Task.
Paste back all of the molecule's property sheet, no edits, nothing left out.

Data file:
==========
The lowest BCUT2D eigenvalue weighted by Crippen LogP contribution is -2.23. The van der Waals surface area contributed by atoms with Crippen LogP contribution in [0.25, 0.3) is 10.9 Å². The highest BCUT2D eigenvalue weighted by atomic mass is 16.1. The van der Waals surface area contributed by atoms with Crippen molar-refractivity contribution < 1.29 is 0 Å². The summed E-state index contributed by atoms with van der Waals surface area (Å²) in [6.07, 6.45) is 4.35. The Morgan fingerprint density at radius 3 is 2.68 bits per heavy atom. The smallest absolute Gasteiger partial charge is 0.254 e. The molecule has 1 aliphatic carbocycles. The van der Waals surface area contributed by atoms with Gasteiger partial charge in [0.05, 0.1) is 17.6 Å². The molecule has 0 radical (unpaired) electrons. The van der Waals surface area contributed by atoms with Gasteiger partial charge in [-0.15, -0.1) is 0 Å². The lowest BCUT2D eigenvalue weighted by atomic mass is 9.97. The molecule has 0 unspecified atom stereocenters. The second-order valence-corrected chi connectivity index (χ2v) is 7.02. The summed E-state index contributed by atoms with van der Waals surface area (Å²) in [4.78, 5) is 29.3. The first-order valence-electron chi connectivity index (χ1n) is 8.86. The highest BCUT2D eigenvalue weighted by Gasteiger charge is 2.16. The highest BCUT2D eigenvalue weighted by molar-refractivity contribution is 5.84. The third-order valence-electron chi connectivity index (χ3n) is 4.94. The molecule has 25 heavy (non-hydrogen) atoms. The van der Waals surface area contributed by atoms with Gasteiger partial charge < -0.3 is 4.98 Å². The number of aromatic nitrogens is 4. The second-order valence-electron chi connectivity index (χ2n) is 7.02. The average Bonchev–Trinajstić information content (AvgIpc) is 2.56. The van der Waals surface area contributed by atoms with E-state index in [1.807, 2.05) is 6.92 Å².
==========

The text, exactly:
The lowest BCUT2D eigenvalue weighted by Crippen LogP contribution is -2.23. The van der Waals surface area contributed by atoms with Crippen LogP contribution in [0.25, 0.3) is 10.9 Å². The highest BCUT2D eigenvalue weighted by atomic mass is 16.1. The van der Waals surface area contributed by atoms with Crippen molar-refractivity contribution < 1.29 is 0 Å². The summed E-state index contributed by atoms with van der Waals surface area (Å²) in [6.07, 6.45) is 4.35. The Morgan fingerprint density at radius 3 is 2.68 bits per heavy atom. The smallest absolute Gasteiger partial charge is 0.254 e. The molecule has 1 aliphatic carbocycles. The van der Waals surface area contributed by atoms with Gasteiger partial charge in [0.05, 0.1) is 17.6 Å². The molecule has 0 radical (unpaired) electrons. The van der Waals surface area contributed by atoms with Gasteiger partial charge in [-0.15, -0.1) is 0 Å². The lowest BCUT2D eigenvalue weighted by atomic mass is 9.97. The molecule has 0 unspecified atom stereocenters. The second-order valence-corrected chi connectivity index (χ2v) is 7.02. The summed E-state index contributed by atoms with van der Waals surface area (Å²) in [4.78, 5) is 29.3. The first-order valence-electron chi connectivity index (χ1n) is 8.86. The highest BCUT2D eigenvalue weighted by Gasteiger charge is 2.16. The highest BCUT2D eigenvalue weighted by molar-refractivity contribution is 5.84. The third-order valence-electron chi connectivity index (χ3n) is 4.94. The molecule has 25 heavy (non-hydrogen) atoms. The van der Waals surface area contributed by atoms with Gasteiger partial charge < -0.3 is 4.98 Å². The number of aromatic nitrogens is 4. The second-order valence-electron chi connectivity index (χ2n) is 7.02. The average Bonchev–Trinajstić information content (AvgIpc) is 2.56. The van der Waals surface area contributed by atoms with E-state index in [1.807, 2.05) is 6.92 Å².